Mixed media artist Chris Dacre will bring his humorous, yet satirical depiction of the complexities of war to the IUPUI campus in January.
His “OH YEAH!” solo exhibit, featuring soft sculptures of military personal and equipment, screen-printed, surplus army tents, drones-printed kites, videos and audio recordings will run Jan. 16 to Feb. 16 at the Herron School of Art and Design.
Exhibit visitors in their 30s and 40s could have flashbacks to Saturday mornings spent watching “G.I. Joe” and other cartoons interrupted by commercials featuring the Kool-Aid Man breaking through walls and uttering “Oh yeah!”
In the Herron exhibit, “a big, soft sculpture tank and its driver — has replaced the Kool-Aid Man, breaking through a wall into a young boy’s room . . . while outside the room, life-sized sculptures of soldiers wage war,” Dacre said during a phone interview.
The subject of war has always fascinated the Denver-based artist who spent eight years in the U.S. Air Force before earning a bachelor’s degree in graphic design and a master of fine arts degree in studio art and printmaking.
“What interests me most about war, is the way that we recruit for, stockpile and wage it around the globe, oftentimes in the name of freedom and liberty or some other guise,” wrote Dacre in an online artist statement.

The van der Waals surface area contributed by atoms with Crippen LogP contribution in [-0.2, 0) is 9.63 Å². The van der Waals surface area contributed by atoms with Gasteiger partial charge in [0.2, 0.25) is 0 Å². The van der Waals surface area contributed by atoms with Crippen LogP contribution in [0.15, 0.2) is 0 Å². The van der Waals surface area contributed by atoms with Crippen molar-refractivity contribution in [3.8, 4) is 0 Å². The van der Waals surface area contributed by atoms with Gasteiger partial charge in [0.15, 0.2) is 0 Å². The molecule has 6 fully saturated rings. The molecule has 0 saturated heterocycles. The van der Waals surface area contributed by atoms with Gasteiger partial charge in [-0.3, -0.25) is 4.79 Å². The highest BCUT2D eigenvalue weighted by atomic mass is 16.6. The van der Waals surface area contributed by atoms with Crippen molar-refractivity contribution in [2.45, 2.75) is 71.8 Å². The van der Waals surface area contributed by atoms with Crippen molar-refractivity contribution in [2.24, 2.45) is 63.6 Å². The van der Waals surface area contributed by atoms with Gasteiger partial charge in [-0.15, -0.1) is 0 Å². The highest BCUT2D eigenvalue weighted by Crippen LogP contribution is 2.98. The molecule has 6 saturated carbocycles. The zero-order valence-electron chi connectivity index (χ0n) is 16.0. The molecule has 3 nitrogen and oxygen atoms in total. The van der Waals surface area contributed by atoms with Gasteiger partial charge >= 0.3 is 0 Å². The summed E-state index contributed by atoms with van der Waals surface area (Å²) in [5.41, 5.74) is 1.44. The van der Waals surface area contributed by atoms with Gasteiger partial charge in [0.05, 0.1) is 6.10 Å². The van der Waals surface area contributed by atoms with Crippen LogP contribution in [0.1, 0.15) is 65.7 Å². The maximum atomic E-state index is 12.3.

His goal for his art is to spark conversation about the realities of war and the military-industrial-entertainment complex which surrounds it. While he isn’t an expert in military history, his art, along with talks he gives based on his research, provide food for thought for exhibit goers.
“My job is to disseminate information that most people won’t get in everyday news. My art exhibit can become a platform to have a discussion about these issues,” Dacre said.
For example, the tank and its driver bring to mind the hundreds of inflatable tanks crafted for use in World War II. It provides an opportunity to discuss the little known history of the Ghost Army, a secret unit of soldier artists — including then budding fashion design Bill Blass — who employed the tanks and recorded sound effects to deceive enemy soldiers.
And many of the images of soldiers aren’t human in form. For example, the tank driver resembles a cartoon wolf. Making the players less human, serves to reduce the emotionalism often inherent in dialogue about war and violence, Dacre said.
“I try to take the human element out of it,” Dacre said. War “is a very depressing subject. I am trying to make it lighter . . . I am trying to make it easier for us to talk about it.”
While viewers could come away from the exhibit thinking that Dacre is either pro-war or a pacifist, the artist believes that those who are willing to come “with an open-mind and take some time to figure it out, they can see what I am trying to say.”
Part of the exhibit’s message is that in a world where wars are often fought over the rights to natural resources needed to fuel our transnational consumer culture, we all play a role in world conflicts, Dacre said.
Dacre’s work is in the permanent collections of Denver Art Museum, the Museum of Fine Arts, Boston; National Palace of Culture, Sofia, Bulgaria; Brazilian American Institute, Rio de Janeiro, Brazil; Museum of Texas Tech University, Lubbock, TX; and several other museums.
He has held exhibitions at numerous galleries and universities, including the Ohio University Art Gallery, the University of Wisconsin, and the LuLuBell Toy Bodega and Gallery, Tucson, Az., just to name a few.
“War will be a topic for me for a long time,” Dacre said. “I’m always learning something new that I can share.”